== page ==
Tip: For the general voting public, specific security protocols and awareness can assist in making sure your information is kept secure. Be cautious of emails and social media posts about voting or re-registering. Any site that requests or demands that you enter information to register or re-register to vote should be considered suspicious.
Access to Personal Health Information (PHI) is necessary for healthcare workers to provide quality care to patients. Access to this data must be controlled with specific regard to how it is shared. It must be considered highly confidential and any dissemination of it should be secure and appropriate.
Tip: Data should be shared on a “need to know” basis. When employees distribute healthcare information, they should ensure:
- that they have permission to send the information, and
- that the recipient is aware of their responsibility to ensure confidentiality is maintained once they receive this information.
CIS Control™ 14 and its sub-controls help users understand data management based on the need to know.
The critical sector that defines the 21st century is the internet. Internet access is a great tool, but it is important to remember that those with nefarious intent also have access. It is our responsibility to make sure that such activity is thwarted. Where possible, we should minimize threat surfaces by making systems more difficult for attackers to access.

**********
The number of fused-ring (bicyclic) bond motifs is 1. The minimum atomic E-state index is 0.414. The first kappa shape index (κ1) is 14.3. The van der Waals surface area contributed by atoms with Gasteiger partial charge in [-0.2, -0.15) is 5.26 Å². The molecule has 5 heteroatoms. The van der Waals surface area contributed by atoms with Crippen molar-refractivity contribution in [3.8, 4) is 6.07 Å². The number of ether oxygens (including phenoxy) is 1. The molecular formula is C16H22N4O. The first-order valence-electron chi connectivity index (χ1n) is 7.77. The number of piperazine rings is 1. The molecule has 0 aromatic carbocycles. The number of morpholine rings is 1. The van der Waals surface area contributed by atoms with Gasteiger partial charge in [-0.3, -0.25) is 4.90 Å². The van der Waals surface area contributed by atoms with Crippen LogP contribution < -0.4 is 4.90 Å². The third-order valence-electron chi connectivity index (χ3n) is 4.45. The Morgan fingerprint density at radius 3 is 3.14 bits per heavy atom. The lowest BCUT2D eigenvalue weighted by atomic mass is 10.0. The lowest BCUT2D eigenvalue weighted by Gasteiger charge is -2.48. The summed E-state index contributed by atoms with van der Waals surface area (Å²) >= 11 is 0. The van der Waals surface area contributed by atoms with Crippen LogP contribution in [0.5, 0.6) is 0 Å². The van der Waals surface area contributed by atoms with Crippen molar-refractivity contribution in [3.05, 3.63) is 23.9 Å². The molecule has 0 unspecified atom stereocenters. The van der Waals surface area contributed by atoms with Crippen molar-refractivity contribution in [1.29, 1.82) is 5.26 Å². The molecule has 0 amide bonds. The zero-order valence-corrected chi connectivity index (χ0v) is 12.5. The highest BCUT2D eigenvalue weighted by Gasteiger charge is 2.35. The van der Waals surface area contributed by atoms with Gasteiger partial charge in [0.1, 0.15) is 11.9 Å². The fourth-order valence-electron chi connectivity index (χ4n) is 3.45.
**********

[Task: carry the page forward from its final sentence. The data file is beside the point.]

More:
Tip: One item for consideration is the default account and passwords that are supplied with IoT and networking devices. Once installed, users should change the default setting to a higher level of security. The CIS Benchmarks™ provide excellent guidance for many technologies to help ensure that the default credentials are changed.
Travel and transport are the concerns in this space. Be cautious not only of your surroundings but of the things you are physically carrying with you.
Tip: Keep your devices with you at all times. Make sure that you physically secure the devices. Also secure them logically; apply encryption software to your hard drive as a security precaution. This will maintain the confidentiality of your data. It will also preserve its integrity so it won’t be altered or accessed if it is out of your possession.
The final critical infrastructure area touches water supply systems. There are specific criteria defined by the Environmental Protection Agency (EPA) and cybersecurity guidance provided for states. These criteria define initiating a program as the hardest part of minimizing risk and applying appropriate controls. One strong starting point would be the CIS Controls, a prioritized list of security steps that are essential to cyber resilience.